The Boston Business Journal reports Avis Budget will pay $500 million for the locally based car-sharing service.The move will let Zipcar users rent Budget cars on the weekends.
Some local Zipcar fans were not pleased this morning. Lalunkee tweets:
I expect that this will ruin a wonderful thing. Crap.
Nathan Spencer adds:
I saw what Avis did to Budget and I worry this will be a reversal of what Zipcar was founded upon. Also, not for nothing, this is another example of a good Boston-based company moving up and out.
Although the companies say Zipcar will keep its local headquarters - and will still move them from Cambridge to South Boston, Spencer is not convinced that means much:
Oh, right, just like Gillette. It's not Avis' fault. Boston needs to find ways to keep successful companies here.
The Times marvels: Biotech Players Lead a Boom in Cambridge.
Xconomy seeks answers in the help wanteds for Amazon's local expansion.
The Dorchester Reporter alerts us that Meetinghouse Bank plans to put its second ever branch in one of the spaces at 4238 Washington St. - where Domino's failed to ease the square's critical pizza shortage.
The Harvest Co-Op on Washington Street, just south of the T station, is scheduled to open tomorrow at noon.
If you found the Natick Mall's renaming fascinating, you'll love what they're doing in Chestnut HillBy adamg - 11/27/12 - 8:50 pm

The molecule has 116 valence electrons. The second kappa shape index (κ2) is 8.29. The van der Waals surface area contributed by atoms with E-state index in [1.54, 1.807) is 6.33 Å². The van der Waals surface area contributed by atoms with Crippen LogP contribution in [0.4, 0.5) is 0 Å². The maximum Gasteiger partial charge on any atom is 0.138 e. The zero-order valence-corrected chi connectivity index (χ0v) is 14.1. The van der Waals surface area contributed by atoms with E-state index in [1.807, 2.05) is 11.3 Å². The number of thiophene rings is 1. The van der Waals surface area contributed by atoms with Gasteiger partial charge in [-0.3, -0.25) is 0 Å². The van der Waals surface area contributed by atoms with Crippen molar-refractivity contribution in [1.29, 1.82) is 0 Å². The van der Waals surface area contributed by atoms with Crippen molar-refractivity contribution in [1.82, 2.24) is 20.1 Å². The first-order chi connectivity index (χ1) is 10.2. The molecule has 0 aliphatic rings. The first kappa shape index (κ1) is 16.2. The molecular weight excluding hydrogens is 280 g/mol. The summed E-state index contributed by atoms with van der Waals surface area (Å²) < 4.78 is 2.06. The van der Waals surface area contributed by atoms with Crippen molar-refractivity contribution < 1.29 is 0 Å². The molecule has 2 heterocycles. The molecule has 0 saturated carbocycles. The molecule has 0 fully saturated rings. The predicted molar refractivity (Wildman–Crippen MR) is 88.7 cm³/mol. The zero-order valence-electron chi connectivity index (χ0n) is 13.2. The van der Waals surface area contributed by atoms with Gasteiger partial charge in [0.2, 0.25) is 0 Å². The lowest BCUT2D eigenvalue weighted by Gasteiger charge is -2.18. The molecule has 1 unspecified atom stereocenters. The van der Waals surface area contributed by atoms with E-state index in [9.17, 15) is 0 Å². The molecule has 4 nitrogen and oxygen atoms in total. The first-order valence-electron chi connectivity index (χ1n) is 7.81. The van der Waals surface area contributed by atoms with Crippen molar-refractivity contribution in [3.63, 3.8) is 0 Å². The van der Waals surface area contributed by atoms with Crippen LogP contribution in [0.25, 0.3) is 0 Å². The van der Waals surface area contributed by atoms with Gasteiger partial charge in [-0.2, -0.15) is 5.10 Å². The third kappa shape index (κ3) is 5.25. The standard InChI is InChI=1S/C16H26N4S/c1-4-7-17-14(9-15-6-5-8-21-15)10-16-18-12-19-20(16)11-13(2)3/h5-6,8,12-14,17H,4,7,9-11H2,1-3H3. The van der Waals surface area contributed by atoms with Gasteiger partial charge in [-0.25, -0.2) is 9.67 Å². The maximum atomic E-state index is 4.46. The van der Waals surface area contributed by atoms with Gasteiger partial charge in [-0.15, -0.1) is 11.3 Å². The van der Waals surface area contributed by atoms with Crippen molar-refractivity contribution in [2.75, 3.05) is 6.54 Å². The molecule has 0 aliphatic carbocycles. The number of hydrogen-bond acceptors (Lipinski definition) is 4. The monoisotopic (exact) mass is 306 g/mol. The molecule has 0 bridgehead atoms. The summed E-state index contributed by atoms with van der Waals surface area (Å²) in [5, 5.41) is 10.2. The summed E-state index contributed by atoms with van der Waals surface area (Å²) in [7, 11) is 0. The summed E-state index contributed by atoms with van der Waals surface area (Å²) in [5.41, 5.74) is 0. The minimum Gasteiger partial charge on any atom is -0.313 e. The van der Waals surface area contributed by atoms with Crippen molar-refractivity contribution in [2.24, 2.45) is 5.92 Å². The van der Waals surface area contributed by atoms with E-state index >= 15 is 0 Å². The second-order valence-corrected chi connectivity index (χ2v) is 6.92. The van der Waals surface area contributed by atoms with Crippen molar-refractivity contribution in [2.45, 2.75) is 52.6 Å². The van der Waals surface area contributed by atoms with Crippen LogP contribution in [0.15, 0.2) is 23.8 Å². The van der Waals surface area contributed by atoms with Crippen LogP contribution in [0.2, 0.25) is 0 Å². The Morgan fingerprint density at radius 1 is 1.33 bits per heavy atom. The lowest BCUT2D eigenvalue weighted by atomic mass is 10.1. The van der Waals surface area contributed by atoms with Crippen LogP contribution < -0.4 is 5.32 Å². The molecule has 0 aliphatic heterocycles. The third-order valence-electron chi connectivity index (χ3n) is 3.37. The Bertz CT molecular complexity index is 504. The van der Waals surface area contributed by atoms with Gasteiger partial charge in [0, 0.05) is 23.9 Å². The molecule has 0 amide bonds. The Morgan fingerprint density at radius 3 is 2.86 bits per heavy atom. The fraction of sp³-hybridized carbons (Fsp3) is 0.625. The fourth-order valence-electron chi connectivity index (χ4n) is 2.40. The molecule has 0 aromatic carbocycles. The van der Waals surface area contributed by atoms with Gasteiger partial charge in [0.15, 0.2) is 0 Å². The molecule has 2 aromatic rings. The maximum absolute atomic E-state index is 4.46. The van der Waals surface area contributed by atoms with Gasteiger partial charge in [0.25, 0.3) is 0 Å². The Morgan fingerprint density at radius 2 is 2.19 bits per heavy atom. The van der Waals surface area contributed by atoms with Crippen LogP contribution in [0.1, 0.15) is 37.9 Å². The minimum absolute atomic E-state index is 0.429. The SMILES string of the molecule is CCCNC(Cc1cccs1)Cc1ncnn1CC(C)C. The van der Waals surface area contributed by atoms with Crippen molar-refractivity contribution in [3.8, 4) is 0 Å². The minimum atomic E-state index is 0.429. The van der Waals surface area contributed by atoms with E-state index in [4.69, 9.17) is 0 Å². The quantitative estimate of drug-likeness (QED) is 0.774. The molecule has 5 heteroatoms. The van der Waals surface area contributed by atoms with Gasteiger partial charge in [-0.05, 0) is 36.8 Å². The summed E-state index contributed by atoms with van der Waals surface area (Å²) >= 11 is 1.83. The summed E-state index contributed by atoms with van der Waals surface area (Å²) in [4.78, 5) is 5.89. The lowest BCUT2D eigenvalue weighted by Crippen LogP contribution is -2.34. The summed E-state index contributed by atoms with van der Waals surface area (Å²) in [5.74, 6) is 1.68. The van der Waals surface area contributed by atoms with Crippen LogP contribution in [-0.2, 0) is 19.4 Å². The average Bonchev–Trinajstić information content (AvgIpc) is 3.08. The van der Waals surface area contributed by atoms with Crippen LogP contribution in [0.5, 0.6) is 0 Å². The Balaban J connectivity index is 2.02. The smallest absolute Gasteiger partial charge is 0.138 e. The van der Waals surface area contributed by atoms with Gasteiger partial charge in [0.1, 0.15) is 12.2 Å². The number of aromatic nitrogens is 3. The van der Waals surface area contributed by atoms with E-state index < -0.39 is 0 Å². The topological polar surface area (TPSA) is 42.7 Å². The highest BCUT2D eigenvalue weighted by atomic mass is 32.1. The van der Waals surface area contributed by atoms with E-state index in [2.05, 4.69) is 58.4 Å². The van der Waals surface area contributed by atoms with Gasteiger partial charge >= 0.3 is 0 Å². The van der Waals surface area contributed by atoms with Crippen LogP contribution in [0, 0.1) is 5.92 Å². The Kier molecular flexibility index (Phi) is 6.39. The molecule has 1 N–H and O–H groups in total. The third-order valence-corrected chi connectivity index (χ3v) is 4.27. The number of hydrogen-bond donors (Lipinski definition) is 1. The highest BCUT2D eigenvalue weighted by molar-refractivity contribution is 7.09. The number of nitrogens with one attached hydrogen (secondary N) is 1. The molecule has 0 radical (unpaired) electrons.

Are you ready for The Street Chestnut Hill?
BostInno reports on Karmaloop's experiment in online clothes peddling today (Karmaloop, you may recall, is run by the guy who thinks Tom Menino is too stodgy to be mayor).
Not everybody was amused. Maria Mercedes Martinez writes:
Its so lame and something some old pervy dude would come up with, not a cool young equal rights minded man of this century.
Daisy Razor adds:
"half-naked chicks sell shit" doesn't count as boundary pushing OR satire. It's the oldest trick in the book.
Rapper and City Life/La Vida Urbana activist Antonio "Twice Thou" Ennis takes on BoA:
Since 2009, instead of negotiating a loan modification with principal reduction to allow Ennis to stay in his home, Bank of America (servicer) has been trying to foreclose although he can afford his home at the current real value. After receiving several dissatisfying loan modifications, one of which increased his monthly payment by $1,000 he turned to his passion and profession of producing hip-hop music to shame the banks for their predatory business practices.
A federal appeals court ruled today Starbucks owes Massachusetts baristas more than $14 million for tips that were shared with supervisors between 2005 and 2011, because state law bars managers from dipping into the tip jar.
Starbucks tried to pour cold water on a class-action suit on behalf of more than 11,000 former and current baristas by arguing that "shift supervisors" weren't really managers because they mostly did the same work as baristas and so were entitled to the perk of sharing in pooled tips collected from customers.
But in a scalding decision, the US Court of Appeals for the First Circuit in Boston told Starbucks that the Massachusetts tip law is about as explicit as can be that managers are not allowed to share in tips and that shift supervisors are, indeed, managers: